Even so, the magnitude of this response will depend on a number of other factors. Parents who choose to leave bequests to their offspring might lower these either in response to fewer children or any tendency for rates of return to decline, which would work to keep the capital-labour ratio from rising. The openness of capital markets is also relevant. Capital flows from countries whose populations are relatively old can mitigate declines in returns to capital in these countries and boost wages in recipient countries with relatively young populations. There is also the practical concern of attempting to measure individuals' saving behaviour (including, for instance, accounting for the role of any public or corporate pensions they might have) and determining whether or not retirees, on average, draw down their savings.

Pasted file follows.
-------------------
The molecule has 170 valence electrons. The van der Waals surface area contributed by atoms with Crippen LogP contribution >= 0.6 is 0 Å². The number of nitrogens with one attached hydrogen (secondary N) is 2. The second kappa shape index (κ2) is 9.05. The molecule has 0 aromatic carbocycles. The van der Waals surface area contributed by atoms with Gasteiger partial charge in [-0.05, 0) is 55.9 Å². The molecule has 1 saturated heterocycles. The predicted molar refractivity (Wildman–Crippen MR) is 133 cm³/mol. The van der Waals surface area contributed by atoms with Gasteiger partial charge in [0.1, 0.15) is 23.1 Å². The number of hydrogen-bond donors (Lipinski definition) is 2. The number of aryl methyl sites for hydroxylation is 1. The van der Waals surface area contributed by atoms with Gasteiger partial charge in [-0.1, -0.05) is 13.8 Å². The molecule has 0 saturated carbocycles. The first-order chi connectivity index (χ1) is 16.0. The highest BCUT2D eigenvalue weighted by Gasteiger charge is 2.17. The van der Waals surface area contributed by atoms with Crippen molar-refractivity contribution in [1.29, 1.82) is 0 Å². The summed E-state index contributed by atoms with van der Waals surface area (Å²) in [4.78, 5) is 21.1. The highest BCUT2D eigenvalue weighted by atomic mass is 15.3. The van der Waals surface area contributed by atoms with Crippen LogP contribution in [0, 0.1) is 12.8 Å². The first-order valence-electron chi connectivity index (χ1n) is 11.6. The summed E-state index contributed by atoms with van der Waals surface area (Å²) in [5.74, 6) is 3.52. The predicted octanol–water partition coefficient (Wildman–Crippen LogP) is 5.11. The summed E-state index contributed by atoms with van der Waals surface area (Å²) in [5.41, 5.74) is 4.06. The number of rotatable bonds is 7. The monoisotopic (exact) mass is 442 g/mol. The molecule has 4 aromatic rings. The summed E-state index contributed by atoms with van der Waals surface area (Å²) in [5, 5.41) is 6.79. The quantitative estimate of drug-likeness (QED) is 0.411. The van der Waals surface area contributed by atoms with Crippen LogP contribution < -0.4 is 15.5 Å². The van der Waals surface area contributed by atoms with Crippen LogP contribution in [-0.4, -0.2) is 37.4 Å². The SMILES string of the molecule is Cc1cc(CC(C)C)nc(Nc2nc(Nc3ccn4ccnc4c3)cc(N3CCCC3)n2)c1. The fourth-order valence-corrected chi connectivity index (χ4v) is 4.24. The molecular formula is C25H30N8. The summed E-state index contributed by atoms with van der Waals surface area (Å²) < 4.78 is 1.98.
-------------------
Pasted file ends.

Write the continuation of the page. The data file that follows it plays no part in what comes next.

This discussion, however, does not directly address whether there is a need for policy-makers to respond to demographic change. The scope for this will depend on the existence of market failures preventing first-best outcomes. Such failures typically arise because of a lack of information or non-rational behaviour of individuals, but can also reflect the unintended consequences of existing policies.[3] Policy actions could take many forms, from the fairly unobtrusive – such as the collection and dissemination of information to help markets determine appropriate pricing for financial products – to the more interventionist – such as issuing public securities to create markets, or mandating individuals' participation in certain retirement income schemes.